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|Title:||International Borrowing and Financial Crisis in Australia and Argentina in the 1890s|
|Author(s):||Florin, Raimundo Carlos|
|Department / Program:||Economics|
|Degree Granting Institution:||University of Illinois at Urbana-Champaign|
|Abstract:||The main features of this study are the magnitude of capital inflow and borrowing during the 1880s, the growth and unbalanced nature of private and public investment associated with accelerated urbanization, the growth of government and the nation state, the sudden ending of capital inflow, and the collapse of the financial structure of the early 1890s. It is not generally emphasized that these events took place against a background of almost continuous price deflation for commodities traded on the world market.
In Argentina and Australia, along with the inflow of British capital on private and public account, there occurred in some years rapid inflation in the prices of certain assets, capital gains, particularly land equities and the building industry. Given that the general price level of commodities traded on the world market was declining, the real value of private wealth and rents increased as a result of these relative price movements. All these factors together created a borrowing-trade cycle over an extended period, which led to growing expectations that real wealth through capital gains and rents (urban and rural) would continue to increase for a long period.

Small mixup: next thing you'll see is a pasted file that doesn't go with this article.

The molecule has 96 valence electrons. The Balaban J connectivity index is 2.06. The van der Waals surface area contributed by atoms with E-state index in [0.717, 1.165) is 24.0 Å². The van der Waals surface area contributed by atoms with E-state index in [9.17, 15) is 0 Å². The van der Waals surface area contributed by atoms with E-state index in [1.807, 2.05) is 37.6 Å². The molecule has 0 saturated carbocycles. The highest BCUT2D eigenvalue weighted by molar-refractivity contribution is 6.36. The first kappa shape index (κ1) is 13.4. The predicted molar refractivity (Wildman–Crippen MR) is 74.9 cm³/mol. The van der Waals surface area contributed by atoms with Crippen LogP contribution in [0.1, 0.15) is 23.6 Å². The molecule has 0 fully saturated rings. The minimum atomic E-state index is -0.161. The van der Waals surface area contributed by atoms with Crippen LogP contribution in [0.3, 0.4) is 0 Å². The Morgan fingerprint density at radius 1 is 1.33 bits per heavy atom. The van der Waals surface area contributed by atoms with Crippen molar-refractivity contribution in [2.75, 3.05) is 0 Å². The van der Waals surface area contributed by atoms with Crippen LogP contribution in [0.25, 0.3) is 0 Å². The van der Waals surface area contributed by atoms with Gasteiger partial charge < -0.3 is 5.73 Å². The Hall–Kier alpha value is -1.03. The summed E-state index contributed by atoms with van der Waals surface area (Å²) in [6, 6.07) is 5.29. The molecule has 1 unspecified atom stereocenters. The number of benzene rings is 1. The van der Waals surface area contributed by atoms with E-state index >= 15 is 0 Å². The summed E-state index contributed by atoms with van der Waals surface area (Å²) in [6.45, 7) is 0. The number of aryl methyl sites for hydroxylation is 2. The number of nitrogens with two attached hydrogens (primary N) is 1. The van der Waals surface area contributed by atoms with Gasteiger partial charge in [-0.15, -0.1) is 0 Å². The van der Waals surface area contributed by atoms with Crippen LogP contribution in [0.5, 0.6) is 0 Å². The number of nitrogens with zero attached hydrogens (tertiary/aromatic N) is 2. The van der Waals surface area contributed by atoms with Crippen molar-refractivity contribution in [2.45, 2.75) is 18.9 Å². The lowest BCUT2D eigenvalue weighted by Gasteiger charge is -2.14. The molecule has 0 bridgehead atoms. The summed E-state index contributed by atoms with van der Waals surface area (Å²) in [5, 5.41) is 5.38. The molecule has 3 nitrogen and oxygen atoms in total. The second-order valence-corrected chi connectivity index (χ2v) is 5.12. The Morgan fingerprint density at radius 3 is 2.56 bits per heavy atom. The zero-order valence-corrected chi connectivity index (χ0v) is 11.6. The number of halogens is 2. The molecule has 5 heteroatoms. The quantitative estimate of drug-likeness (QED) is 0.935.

This comparative study has shown that two countries at the periphery of the international economy, with similar roles as exporters of primary goods and borrowers of capital but differently integrated into the international money market, developed a different role and size of their public sectors with important implications for their future development and origins of their financial crises. Argentina and Australia represent two cases of a sub-set of peripheral economies with many similarities with other members of the international economic environment which attempted to integrate to the world system with important implications for their stability and room of maneuver.
Thesis (Ph.D.)--University of Illinois at Urbana-Champaign, 1986.
|Date Available in IDEALS:||2014-12-16|